2. “Get the Lead Out!” Pioneer in Industrial Medicine: Dr. Alice Hamilton
Born in New York, Alice Hamilton grew up in Fort Wayne, Indiana. Throughout her life education was important and her family’s wealth allowed Alice to attended medical school in an era when most women were forced to marry to retain a level of economic comfort. Initially she attended medical school to become a medical missionary. When she determined that she would not be good as a missionary, she settled for being able to “care for the sick.” After graduating fro the University of Michigan Medical School she interned at two hospitals for women and children.
Alice developed an interested in bacteriology, a subdivision of microbiology. She traveled to Berlin to study there, but was turned away for being a woman. Instead she studied in Frankfurt, Munich, and Leipzig before returning to the United States to complete a one-year residency at the Johns Hopkins University Medical School. In 1897 she accepted a position as a professor of pathology at the Women’s Medical School of Northwestern University in Chicago. After hearing Jane Addams speak about the work being done at Hull-House, Dr. Alice Hamilton moved in and became a full-time resident at the famous settlement house from 1897-1919.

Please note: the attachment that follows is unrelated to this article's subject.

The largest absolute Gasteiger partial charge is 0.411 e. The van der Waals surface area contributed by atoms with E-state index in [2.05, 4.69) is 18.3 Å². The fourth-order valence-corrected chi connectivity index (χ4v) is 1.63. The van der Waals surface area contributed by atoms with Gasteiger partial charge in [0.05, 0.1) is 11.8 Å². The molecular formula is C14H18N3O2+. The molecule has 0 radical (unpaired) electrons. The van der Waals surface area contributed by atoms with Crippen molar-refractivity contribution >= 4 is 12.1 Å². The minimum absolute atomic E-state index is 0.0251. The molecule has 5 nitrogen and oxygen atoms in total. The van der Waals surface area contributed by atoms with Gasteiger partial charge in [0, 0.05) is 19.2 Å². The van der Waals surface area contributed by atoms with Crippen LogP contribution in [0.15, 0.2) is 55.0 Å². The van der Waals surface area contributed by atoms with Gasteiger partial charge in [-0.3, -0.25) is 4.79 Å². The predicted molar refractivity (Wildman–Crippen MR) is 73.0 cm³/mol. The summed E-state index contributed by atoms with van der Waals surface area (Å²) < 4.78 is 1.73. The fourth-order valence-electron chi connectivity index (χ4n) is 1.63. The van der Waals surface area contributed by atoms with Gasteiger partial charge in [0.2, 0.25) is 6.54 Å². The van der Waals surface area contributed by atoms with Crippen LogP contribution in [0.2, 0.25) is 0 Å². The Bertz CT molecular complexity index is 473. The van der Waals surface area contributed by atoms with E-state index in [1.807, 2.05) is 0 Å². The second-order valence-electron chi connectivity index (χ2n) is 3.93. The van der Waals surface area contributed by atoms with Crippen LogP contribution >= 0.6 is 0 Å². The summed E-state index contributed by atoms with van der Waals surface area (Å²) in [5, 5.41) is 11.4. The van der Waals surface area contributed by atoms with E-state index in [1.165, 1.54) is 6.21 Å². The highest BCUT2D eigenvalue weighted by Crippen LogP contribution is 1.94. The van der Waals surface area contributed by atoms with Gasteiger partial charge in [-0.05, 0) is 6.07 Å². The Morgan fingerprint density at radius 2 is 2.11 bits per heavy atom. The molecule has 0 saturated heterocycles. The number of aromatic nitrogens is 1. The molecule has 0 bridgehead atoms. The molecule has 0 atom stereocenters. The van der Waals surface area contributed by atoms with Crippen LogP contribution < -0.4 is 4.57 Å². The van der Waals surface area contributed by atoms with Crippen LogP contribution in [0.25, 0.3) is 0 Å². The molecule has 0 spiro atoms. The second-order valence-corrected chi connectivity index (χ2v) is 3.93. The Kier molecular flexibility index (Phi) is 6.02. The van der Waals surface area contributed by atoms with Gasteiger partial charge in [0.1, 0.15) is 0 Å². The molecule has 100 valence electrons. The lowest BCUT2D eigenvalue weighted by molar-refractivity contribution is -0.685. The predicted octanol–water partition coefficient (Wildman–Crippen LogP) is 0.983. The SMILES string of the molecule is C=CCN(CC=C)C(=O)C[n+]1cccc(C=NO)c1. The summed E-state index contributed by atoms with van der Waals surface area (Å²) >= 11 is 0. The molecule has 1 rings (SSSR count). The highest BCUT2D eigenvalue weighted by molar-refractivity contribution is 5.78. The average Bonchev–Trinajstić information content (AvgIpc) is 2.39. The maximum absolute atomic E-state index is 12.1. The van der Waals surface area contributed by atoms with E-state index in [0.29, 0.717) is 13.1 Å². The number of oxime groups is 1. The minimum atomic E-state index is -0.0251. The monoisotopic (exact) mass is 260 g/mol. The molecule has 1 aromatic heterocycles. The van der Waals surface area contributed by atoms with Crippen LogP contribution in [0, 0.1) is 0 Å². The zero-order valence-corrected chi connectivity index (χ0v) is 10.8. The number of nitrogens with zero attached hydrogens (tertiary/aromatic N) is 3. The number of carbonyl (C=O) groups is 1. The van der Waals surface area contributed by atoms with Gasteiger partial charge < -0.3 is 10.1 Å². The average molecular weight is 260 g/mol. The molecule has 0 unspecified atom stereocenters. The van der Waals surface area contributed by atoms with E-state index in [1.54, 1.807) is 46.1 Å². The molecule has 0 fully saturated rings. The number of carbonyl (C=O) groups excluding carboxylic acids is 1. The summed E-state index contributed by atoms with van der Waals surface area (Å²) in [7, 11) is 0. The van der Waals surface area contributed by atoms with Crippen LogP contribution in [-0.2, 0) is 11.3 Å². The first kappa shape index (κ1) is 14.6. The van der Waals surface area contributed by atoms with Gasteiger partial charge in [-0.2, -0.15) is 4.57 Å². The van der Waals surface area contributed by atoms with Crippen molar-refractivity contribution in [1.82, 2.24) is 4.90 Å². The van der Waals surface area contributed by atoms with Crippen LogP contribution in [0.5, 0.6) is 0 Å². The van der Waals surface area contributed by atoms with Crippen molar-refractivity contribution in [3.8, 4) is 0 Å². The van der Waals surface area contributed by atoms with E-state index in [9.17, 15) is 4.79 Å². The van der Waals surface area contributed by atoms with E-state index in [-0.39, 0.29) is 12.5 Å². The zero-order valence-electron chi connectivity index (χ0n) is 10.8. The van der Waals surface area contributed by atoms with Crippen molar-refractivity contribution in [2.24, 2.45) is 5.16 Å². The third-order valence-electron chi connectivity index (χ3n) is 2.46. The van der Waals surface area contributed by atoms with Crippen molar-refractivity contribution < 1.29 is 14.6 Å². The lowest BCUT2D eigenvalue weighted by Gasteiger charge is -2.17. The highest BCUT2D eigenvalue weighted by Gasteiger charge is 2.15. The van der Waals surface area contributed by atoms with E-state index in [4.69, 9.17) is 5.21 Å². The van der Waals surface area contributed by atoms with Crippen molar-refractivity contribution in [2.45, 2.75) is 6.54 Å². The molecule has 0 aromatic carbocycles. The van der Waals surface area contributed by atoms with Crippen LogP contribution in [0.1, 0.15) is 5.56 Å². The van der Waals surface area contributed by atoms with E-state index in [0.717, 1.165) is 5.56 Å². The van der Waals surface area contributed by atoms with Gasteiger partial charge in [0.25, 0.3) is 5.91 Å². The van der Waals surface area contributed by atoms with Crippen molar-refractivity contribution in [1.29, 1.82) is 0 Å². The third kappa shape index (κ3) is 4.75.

Dr. Alice Hamilton spent her days at Northwestern and her evenings teaching English, art, and sports at Hull-House. During her stay at Hull-House she headed a baby wellness clinic and a visiting nurses program. Through both of these ventures, Alice visited with neighborhood residents that worked in nearby garment and steel factories 14 to 16 hours a day and lived in overcrowded and unsanitary tenements. Early on at Hull-House, Alice began researching on the causes of typhoid and tuberculosis, diseases that were common and devastating in the poor, working-class neighborhood surrounding Hull-House.
After her years at Hull-House, Dr. Hamilton became a pioneer in the field of occupational epidemiology and industrial hygiene. Examining the impacts of chemicals and elements on the lives of workers and their children made Hamilton a powerhouse in public health and occupational reforms. Her research and advocacy led to industrial companies to be accountable for the work environments of their laborers. As a special investigator for the uS Bureau of Labor Statistics in 1925, she advocated for the removal of lead and mercury from common products such as gasoline and paint. In 1978 the United States had made it illegal to use or produce paint that contained led.